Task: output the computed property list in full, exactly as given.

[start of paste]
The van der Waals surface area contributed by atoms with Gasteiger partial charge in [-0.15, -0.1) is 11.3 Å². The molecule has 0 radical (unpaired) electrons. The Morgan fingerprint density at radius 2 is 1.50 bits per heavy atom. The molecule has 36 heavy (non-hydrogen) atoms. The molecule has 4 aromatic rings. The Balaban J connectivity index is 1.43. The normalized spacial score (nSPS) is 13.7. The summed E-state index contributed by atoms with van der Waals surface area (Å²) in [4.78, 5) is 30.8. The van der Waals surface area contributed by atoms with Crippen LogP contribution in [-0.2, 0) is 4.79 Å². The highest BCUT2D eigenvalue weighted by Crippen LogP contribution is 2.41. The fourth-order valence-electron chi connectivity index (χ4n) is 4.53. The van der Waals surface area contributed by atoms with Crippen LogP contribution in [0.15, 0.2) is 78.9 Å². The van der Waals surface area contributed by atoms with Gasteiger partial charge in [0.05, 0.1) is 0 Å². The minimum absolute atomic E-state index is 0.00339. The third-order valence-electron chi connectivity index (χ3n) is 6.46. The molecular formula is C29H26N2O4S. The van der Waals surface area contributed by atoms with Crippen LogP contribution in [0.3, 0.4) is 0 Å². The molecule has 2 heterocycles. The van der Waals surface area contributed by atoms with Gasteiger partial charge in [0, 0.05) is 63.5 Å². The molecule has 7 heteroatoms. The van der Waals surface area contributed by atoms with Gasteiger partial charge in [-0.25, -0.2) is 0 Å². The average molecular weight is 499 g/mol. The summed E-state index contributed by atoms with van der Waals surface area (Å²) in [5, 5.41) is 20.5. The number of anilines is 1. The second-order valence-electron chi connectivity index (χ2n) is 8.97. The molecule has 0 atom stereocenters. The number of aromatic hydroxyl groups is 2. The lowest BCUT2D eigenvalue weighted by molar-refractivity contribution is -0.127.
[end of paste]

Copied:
The van der Waals surface area contributed by atoms with Gasteiger partial charge in [-0.15, -0.1) is 11.3 Å². The molecule has 0 radical (unpaired) electrons. The Morgan fingerprint density at radius 2 is 1.50 bits per heavy atom. The molecule has 36 heavy (non-hydrogen) atoms. The molecule has 4 aromatic rings. The Balaban J connectivity index is 1.43. The normalized spacial score (nSPS) is 13.7. The summed E-state index contributed by atoms with van der Waals surface area (Å²) in [4.78, 5) is 30.8. The van der Waals surface area contributed by atoms with Crippen LogP contribution in [-0.2, 0) is 4.79 Å². The highest BCUT2D eigenvalue weighted by Crippen LogP contribution is 2.41. The fourth-order valence-electron chi connectivity index (χ4n) is 4.53. The van der Waals surface area contributed by atoms with Crippen LogP contribution in [0.15, 0.2) is 78.9 Å². The van der Waals surface area contributed by atoms with Gasteiger partial charge in [0.05, 0.1) is 0 Å². The minimum absolute atomic E-state index is 0.00339. The third-order valence-electron chi connectivity index (χ3n) is 6.46. The molecular formula is C29H26N2O4S. The van der Waals surface area contributed by atoms with Crippen LogP contribution in [0.3, 0.4) is 0 Å². The molecule has 2 heterocycles. The van der Waals surface area contributed by atoms with Gasteiger partial charge in [0, 0.05) is 63.5 Å². The molecule has 7 heteroatoms. The van der Waals surface area contributed by atoms with Gasteiger partial charge in [-0.25, -0.2) is 0 Å². The average molecular weight is 499 g/mol. The summed E-state index contributed by atoms with van der Waals surface area (Å²) in [5, 5.41) is 20.5. The number of anilines is 1. The second-order valence-electron chi connectivity index (χ2n) is 8.97. The molecule has 0 atom stereocenters. The number of aromatic hydroxyl groups is 2. The lowest BCUT2D eigenvalue weighted by molar-refractivity contribution is -0.127.